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Jon
04-24-2016, 03:51 PM
Hi All,

Just came across this, by Dr. Joe Flood, who seems to have impressive credentials. Some very interesting stuff:

https://www.academia.edu/24686284/The_phylogenealogy_of_R-L21_four_and_a_half_millennia_of_expansion_and_red istribution

04-25-2016, 09:44 AM
He relies much on distribution data... On it's face appears to be conjecture based on primarily on questionable data.

rms2
04-26-2016, 01:39 PM
There's some dubious stuff in there, some of which I have seen Joe post here at Anthrogenica before. He thinks L21 arose in a "Beaker colony" in what is now SW England, and, even worse, he thinks U106 arose in what is now SE England.

TigerMW
05-03-2016, 02:52 PM
Dr. Flood has chosen to engage on the R1b-L21-project yahoo group.
https://groups.yahoo.com/neo/groups/R1b-L21-Project/conversations/messages/31891

Flood's paper, p. 2 -
"The distributional evidence for a British origin for L21 around 2500 BC is compelling. Most likely the mutation originated in the large Beaker colony in south-west Britain, where many old lineages still survive. From that spread point it was carried rapidly by sea into north-west France, Ireland, north-west Spain and the Middle Rhine, which today have a high incidence of L21, and into Northern England and Scotland. Of about 45 known early Bronze branches or subclades of L21, almost all are found in Britain or in the English-speaking Diaspora. We are able to identify most of the larger subclades of L21 as ‘Atlantic’—spread throughout the Atlantic Beaker range with a distinct presence in Cornwall-Devon in the early Bronze. Continental R-L21 has origins in small random samples from the extensive English distribution. While many studies have tried to identify continental contributions to Isles populations, here we suggest that the reverse was much greater, at least in the early Bronze Age."

I'm going to see if I can ferret out the Cornwall-Devon Beakers versus the Wessex in South-Central England. I don't know if they are one and the same but if they are different then we have to consider the Wessex connections to the Rhenish folks and Unetice.

TigerMW
05-06-2016, 01:10 PM
Dr. Flood has chosen to engage on the R1b-L21-project yahoo group.
https://groups.yahoo.com/neo/groups/R1b-L21-Project/conversations/messages/31891

Flood's paper, p. 2 -

I'm going to see if I can ferret out the Cornwall-Devon Beakers versus the Wessex in South-Central England. I don't know if they are one and the same but if they are different then we have to consider the Wessex connections to the Rhenish folks and Unetice.

Flood is talking about the Wessex and and Atlantic Beakers as one and the same. I'm not sure how that ties to what I think of as "Atlantic" Beakers who have been labeled rather as "Maritime" Beakers.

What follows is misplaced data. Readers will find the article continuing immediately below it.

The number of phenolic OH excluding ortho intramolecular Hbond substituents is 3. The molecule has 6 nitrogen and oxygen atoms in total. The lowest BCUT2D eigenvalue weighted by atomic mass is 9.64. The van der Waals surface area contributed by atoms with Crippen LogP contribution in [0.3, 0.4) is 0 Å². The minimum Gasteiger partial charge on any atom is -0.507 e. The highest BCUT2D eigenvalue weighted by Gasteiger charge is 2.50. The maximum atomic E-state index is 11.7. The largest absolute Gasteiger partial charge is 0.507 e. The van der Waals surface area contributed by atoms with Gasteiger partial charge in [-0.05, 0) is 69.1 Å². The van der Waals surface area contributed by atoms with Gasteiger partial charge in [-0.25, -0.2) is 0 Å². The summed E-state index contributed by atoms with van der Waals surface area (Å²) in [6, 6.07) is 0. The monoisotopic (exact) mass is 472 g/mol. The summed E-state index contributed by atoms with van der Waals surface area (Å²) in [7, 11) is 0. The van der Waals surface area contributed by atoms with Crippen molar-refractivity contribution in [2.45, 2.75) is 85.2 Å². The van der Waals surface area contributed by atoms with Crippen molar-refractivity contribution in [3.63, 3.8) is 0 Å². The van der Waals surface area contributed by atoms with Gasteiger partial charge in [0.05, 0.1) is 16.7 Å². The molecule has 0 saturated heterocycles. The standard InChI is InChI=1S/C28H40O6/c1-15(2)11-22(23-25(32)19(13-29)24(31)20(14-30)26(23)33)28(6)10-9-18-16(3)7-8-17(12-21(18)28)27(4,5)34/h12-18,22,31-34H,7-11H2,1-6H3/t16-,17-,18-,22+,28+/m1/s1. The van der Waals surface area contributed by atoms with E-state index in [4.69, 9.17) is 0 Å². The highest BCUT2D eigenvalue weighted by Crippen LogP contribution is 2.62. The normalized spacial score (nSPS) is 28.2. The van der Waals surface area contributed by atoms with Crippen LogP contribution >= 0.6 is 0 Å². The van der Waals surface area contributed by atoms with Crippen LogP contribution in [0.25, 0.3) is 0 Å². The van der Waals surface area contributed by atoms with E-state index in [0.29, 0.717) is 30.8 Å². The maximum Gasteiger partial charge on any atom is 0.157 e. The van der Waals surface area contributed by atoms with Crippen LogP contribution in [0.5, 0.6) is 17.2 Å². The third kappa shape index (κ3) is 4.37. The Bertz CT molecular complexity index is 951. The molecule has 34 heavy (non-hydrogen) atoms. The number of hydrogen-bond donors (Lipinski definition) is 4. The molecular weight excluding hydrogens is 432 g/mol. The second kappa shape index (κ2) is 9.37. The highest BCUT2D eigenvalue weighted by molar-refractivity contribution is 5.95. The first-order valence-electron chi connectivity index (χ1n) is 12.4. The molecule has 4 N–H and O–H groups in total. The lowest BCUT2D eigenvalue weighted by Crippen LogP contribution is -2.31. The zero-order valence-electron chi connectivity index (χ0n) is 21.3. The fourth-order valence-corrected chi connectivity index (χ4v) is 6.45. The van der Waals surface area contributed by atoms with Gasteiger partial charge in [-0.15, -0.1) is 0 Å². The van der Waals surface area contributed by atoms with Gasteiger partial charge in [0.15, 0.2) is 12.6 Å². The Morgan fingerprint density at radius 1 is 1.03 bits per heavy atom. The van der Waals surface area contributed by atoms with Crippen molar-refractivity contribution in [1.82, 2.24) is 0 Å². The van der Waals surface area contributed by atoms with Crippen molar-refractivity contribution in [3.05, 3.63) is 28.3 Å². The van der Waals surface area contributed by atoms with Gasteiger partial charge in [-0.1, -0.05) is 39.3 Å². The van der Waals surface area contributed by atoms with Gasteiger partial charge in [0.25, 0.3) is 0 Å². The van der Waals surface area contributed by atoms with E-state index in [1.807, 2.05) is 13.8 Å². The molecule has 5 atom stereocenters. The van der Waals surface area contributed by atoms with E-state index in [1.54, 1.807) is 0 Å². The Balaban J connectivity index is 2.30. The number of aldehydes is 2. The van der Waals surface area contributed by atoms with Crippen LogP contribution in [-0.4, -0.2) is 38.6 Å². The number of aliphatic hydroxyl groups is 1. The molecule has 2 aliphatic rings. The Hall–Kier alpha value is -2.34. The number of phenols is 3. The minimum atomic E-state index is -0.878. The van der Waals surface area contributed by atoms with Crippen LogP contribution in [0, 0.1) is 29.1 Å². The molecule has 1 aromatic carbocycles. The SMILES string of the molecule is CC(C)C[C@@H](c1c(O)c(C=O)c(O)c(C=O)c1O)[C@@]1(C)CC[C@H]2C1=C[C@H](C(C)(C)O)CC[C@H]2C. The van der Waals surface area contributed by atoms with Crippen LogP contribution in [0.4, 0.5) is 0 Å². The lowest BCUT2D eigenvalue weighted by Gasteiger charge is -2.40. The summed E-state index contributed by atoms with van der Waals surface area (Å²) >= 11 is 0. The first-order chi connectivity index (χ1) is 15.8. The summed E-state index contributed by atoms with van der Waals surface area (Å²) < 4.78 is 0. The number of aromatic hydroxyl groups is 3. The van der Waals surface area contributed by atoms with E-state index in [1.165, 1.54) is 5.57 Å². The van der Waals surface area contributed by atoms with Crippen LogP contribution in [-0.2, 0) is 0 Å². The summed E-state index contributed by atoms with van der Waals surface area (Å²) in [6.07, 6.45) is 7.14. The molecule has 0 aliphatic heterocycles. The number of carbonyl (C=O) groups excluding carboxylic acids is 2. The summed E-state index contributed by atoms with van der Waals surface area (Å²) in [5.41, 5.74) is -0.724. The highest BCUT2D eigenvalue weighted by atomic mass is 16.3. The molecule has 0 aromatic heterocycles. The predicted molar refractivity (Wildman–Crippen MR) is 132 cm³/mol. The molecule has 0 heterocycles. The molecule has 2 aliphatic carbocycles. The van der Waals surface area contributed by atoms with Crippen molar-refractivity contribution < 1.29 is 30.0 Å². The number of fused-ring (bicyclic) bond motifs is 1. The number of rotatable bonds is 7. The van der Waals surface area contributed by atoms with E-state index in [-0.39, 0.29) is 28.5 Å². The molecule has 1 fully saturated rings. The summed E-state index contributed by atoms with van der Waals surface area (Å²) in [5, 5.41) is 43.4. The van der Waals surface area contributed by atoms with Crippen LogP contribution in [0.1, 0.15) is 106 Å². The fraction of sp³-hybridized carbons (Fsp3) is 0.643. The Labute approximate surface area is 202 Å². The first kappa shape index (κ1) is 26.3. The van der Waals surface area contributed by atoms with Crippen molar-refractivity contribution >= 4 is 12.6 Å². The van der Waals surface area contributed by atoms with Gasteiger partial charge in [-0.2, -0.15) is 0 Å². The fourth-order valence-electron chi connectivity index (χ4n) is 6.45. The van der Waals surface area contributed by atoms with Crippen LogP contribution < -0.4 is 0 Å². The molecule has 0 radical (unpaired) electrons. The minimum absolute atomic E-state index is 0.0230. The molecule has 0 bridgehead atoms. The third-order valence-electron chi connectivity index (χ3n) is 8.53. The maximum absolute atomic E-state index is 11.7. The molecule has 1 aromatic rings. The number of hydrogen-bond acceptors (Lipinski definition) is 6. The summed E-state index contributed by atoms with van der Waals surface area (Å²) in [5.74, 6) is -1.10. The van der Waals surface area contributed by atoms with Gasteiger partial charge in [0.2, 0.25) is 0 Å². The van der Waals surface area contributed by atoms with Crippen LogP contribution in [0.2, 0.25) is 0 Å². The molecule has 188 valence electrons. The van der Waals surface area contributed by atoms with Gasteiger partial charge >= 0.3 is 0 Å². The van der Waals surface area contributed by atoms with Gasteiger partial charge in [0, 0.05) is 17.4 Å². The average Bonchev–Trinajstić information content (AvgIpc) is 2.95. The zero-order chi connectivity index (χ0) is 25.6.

Wessex and the Salisbury plain look a little like South-Central England to the untrained eye (mine) but it a part of the official South West Region of England, so Sout West is the correct name.

David Mc
05-06-2016, 06:52 PM
I've just started reading through the paper. Of particular interest to me, of course, is his discussion of DF49, which he seems to associate with the Dumnonii/Damnonii/Fir Domnann. I'll admit that it makes some sense of the present day dispersal of DF49 (although he incorrectly locates the Damnonii in Argyll). I'm still not sure we have enough data to say much about tribal associations.

I'm also wondering why he sees R-L21 moving to the Rhine from the Isles rather than to the Isles of the Rhine, which makes far more sense to me. Part of the problem, which you've touched upon, Mike, is his fuzzy terminology (Atlantic Beakers?) and the absence of discussion surrounding Rhenish beakers. On page 8 Flood actually speaks of maritime colonies on the Rhine. He may not be using the word "maritime" in its technical sense but, either way, his choice of words obscures the very real differences between Maritime and Rhenish Beakers and the cultures represented by each. I don't know if this is a rhetorical choice that the author has made to further the cause of the "Celtic from the West" stance or if he is simply unaware of the distinction. Hopefully he will elaborate.

Heber
05-06-2016, 07:26 PM
I have just finished reading the paper.

I am glad someone has put so much work into trying to describe the history of L21.
I agree with Mike that is is a great platform on which to discuss the issues of L21.

I agree with many of the findings which are supported by the latest papers, POBI, Irish DNA Atlas (preliminary findings), Cassidy (Rathlin), Hallast (Y Tree Expansion), Tyler Smith (R1b expansion), Celtic from the West (1,2,3?) etc. I have issues with others eg back migrations and some continental L21.

It validates the idea that pre prints are a great way of engaging citizen scientists.

I have documented my analysis of L21 both upstream and downstream here:

https://www.pinterest.com/gerardcorcoran/r1b/
https://www.pinterest.com/gerardcorcoran/r1b-m269/
https://www.pinterest.com/gerardcorcoran/r1b-l23/
https://www.pinterest.com/gerardcorcoran/r1b-l51/
https://www.pinterest.com/gerardcorcoran/r1b-l11/
https://www.pinterest.com/gerardcorcoran/r1b-u106/
https://www.pinterest.com/gerardcorcoran/r1b-p312/
https://www.pinterest.com/gerardcorcoran/r1b-df27/
https://www.pinterest.com/gerardcorcoran/r1b-u152-l2/

https://www.pinterest.com/gerardcorcoran/r1b-l21/

https://www.pinterest.com/gerardcorcoran/r1b-l21-df13/
https://www.pinterest.com/gerardcorcoran/r1b-l21-df13-z253/
https://www.pinterest.com/gerardcorcoran/r1b-l21-df13-z255/
https://www.pinterest.com/gerardcorcoran/r1b-l21-df13-df49/
https://www.pinterest.com/gerardcorcoran/r1b-l21-df13-df21/
https://www.pinterest.com/gerardcorcoran/r1b-l21-df13-l513/
https://www.pinterest.com/gerardcorcoran/r1b-l21-df13-c4466/
https://www.pinterest.com/gerardcorcoran/r1b-l21-df13-l1335/
https://www.pinterest.com/gerardcorcoran/r1b-l21-df13-df41/

I will update the boards to reflect the new data.